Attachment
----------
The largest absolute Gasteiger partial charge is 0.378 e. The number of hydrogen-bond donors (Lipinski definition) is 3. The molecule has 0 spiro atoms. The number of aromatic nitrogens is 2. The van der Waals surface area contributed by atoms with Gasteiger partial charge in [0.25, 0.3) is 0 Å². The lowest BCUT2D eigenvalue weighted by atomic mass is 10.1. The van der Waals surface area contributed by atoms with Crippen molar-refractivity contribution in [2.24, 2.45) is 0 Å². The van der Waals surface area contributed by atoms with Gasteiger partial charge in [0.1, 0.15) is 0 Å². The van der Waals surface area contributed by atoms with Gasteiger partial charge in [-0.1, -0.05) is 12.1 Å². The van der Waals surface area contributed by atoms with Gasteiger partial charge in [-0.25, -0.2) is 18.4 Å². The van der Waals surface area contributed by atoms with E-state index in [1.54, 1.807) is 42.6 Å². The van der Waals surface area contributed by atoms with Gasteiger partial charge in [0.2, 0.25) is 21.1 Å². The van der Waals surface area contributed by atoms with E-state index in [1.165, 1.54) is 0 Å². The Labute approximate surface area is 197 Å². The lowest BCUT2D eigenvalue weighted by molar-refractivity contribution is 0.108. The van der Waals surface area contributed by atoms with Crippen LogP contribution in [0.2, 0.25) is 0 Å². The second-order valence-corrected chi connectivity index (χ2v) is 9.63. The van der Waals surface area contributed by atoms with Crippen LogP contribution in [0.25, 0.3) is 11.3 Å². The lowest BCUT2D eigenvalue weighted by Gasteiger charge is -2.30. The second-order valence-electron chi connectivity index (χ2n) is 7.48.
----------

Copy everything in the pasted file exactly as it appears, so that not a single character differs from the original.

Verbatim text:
The largest absolute Gasteiger partial charge is 0.378 e. The number of hydrogen-bond donors (Lipinski definition) is 3. The molecule has 0 spiro atoms. The number of aromatic nitrogens is 2. The van der Waals surface area contributed by atoms with Gasteiger partial charge in [0.25, 0.3) is 0 Å². The lowest BCUT2D eigenvalue weighted by atomic mass is 10.1. The van der Waals surface area contributed by atoms with Crippen molar-refractivity contribution in [2.24, 2.45) is 0 Å². The van der Waals surface area contributed by atoms with Gasteiger partial charge in [0.1, 0.15) is 0 Å². The van der Waals surface area contributed by atoms with Gasteiger partial charge in [-0.1, -0.05) is 12.1 Å². The van der Waals surface area contributed by atoms with Gasteiger partial charge in [-0.25, -0.2) is 18.4 Å². The van der Waals surface area contributed by atoms with E-state index in [1.54, 1.807) is 42.6 Å². The van der Waals surface area contributed by atoms with Gasteiger partial charge in [0.2, 0.25) is 21.1 Å². The van der Waals surface area contributed by atoms with E-state index in [1.165, 1.54) is 0 Å². The Labute approximate surface area is 197 Å². The lowest BCUT2D eigenvalue weighted by molar-refractivity contribution is 0.108. The van der Waals surface area contributed by atoms with Crippen LogP contribution in [0.2, 0.25) is 0 Å². The second-order valence-corrected chi connectivity index (χ2v) is 9.63. The van der Waals surface area contributed by atoms with Crippen LogP contribution in [0.25, 0.3) is 11.3 Å². The lowest BCUT2D eigenvalue weighted by Gasteiger charge is -2.30. The second-order valence-electron chi connectivity index (χ2n) is 7.48.